Policies and support formed with a better understanding of these political, economic and inter-agency drivers and constraints might help get the average truck speeds up from a jog to a run.
Bruce Byiers is Policy Officer Trade & Economic Governance at ECDPM.
This blog post features the author’s personal views and does not represent the view of ECDPM.
Thanks for the detailed response Mark. On your first point we are in agreement - it is completely superficial to measure the level of integration of Africa based on a day-trip to a border crossing. But that wasn't really the intended aim, and neither was the post aiming to say that the regional integration process is broken. The idea was simply to take advantage of the trip, taken as part of wider research, to illustrate some of the different challenges and complexities of making regional integration work on the ground. The illuminating examples you give further add to that - truckers waiting at the border to save their engines from the steep hill ahead, inefficient/slow clearing agents, slow importer payment and multi-consignment trucks all inevitably cause congestion, slowing down the movement of goods - thus the point in the blog that for regional integration "the real challenges seem to stem from the practical reality on the ground". The 5-day wait we heard about was from speaking to two small groups of truckers standing at the edge of the road - so granted, this is hardly scientific and entirely open to exaggeration. Nonetheless, given the level of traffic we saw queueing I would be interested to know the recorded passing times when we were there in June. Overall, the post perhaps puts too much emphasis on the government agencies operating around the border, without pointing to the important role of supporting institutions and markets behind the border - again though, symptoms of relatively small and developing markets. So yes, we agree that technical/practical issues are a major challenge for implementing the regional integration agenda - but can we really say that putting measures in place to address these is therefore an apolitical process?
It is somewhat superficial to measure the level of integration of Africa based on evidence collected on a day-trip to a border crossing, even if that border crossing is Sub-Saharan Africa's first true one-stop border post (OSBP). The establishment of an OSBP (as well as regional integration in any part of the world) is a process rather than an event. The Chirundu OSBP has been operating as such for a number of years and the two governments (Zambia and Zimbabwe), with support from donor and other agencies, continue to make improvements. There is a relatively sophisticated border monitoring system, based on GPS positioning of trucks, being rolled out, together with Time Release Studies (TRS) and evidence from these monitoring systems indicate that the volume of goods traffic moving through Chirundu has increased considerably since the opening of the OSBP in 2009 yet, using the OSBP systems, the time taken to cross the border (which includes the time taken to go through the control zone as well as the "holding areas" adjacent to the control zone) continues to go down, even without additional staffing, infrastructure or increased border opening times. There is still plenty of room for improvement but, even with the delays witnessed, Chirundu is a success story rather than an indication that Africa is not serious about regional integration. The example given of a five-day wait for a truck at Chirundu needs to be explained. The border monitoring exercise suggests that the average time taken to clear the border is less than a day. So what causes delays? Delays can be caused by truckers waiting for their clearing and forwarding agents to pay the necessary taxes and duties and they are, in turn, waiting for the importers to pay. This is especially complicated if the truck is carrying cargo for multiple customers and so each cargo will have its own consignment documentation. Delays can also be caused by truck drivers choosing to stay at the border post (either side of the control zone) for social reasons or waiting for the cool of the evening to tackle the escarpment and avoid engine over-heating, or for mechanical reasons (as most of the truck horses used on this section of the North South Corridor are second hand from the USA with high mileage already when bought). There are many reasons why a truck will stay at a border post before and after clearance formalities are completed which do not suggest that regional integration process are broken.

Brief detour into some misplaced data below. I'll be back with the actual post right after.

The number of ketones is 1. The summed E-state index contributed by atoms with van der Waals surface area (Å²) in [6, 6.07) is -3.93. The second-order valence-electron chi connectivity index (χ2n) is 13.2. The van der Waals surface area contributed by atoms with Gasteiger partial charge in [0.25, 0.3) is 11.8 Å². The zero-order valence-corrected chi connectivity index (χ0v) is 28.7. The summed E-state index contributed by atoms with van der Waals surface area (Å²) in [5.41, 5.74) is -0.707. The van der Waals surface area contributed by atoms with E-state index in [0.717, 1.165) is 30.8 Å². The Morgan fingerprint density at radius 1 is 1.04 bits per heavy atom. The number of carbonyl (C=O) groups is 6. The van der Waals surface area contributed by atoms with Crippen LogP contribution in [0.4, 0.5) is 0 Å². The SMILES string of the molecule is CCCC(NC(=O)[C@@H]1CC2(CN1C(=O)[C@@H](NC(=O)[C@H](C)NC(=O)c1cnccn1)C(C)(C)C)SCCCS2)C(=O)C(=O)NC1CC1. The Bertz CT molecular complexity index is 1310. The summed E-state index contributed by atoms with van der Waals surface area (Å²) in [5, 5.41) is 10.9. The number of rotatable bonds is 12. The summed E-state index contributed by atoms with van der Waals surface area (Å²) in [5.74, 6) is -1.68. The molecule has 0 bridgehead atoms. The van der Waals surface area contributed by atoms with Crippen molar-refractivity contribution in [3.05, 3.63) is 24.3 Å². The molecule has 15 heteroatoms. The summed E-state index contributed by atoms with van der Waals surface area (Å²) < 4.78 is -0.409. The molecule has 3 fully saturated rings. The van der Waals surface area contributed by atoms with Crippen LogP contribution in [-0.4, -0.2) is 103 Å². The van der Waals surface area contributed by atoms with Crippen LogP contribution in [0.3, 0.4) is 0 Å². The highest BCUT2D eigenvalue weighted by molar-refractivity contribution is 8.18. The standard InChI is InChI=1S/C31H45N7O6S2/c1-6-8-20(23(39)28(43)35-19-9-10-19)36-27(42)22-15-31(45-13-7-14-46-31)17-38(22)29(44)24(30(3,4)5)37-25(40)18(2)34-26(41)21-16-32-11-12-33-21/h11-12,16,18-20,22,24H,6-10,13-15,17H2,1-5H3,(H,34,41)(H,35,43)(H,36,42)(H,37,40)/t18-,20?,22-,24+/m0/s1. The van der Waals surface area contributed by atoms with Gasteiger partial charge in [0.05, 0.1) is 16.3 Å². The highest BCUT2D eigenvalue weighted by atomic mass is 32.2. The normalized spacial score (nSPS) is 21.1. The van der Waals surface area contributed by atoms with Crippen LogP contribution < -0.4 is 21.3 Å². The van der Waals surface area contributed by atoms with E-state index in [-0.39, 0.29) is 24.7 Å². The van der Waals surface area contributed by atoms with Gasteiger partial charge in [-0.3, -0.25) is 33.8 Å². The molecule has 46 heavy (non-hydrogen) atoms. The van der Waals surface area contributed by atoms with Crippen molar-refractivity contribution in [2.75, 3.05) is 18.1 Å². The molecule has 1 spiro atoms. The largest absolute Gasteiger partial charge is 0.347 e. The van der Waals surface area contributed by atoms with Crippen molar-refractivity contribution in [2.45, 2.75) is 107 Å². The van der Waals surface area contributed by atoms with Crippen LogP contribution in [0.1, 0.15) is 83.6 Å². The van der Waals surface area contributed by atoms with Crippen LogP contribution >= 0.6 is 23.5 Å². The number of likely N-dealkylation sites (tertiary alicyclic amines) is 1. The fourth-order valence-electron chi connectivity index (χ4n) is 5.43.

I think its a mistake to always look at African Development through the eyes of donor agencies and by Eurocentric standards. Development must really be an African thing by Africans for Africans with African objectives, the African way. As in Middle East and many parts of South and Central Asia business and trade is often underpinned with social rapport and local trade, not the goal of super efficiency and distant trade (not that Africans don't have a history of international trade, beside the slave trade, I mean) . The many advancement of Africans, Ethiopia, Sudan, Mali in times past, shows Africans are more than capable, of taking ownership of their own destiny, as they see it. Finally, let's not forget the author of African Union, demonised by the West, Colonel Gaddafi, whom had a vision for the integration and rapid development of the continent, investing £5 billion dollars across the continent, to achieve this goal, as well as grants and support for education. He was brutally murdered under 'donor' nation bombing, all but killing the dream of a single African, official language, currency, cheap, flexible loans, unhampered by rigid,heavy terms and inter- African trade.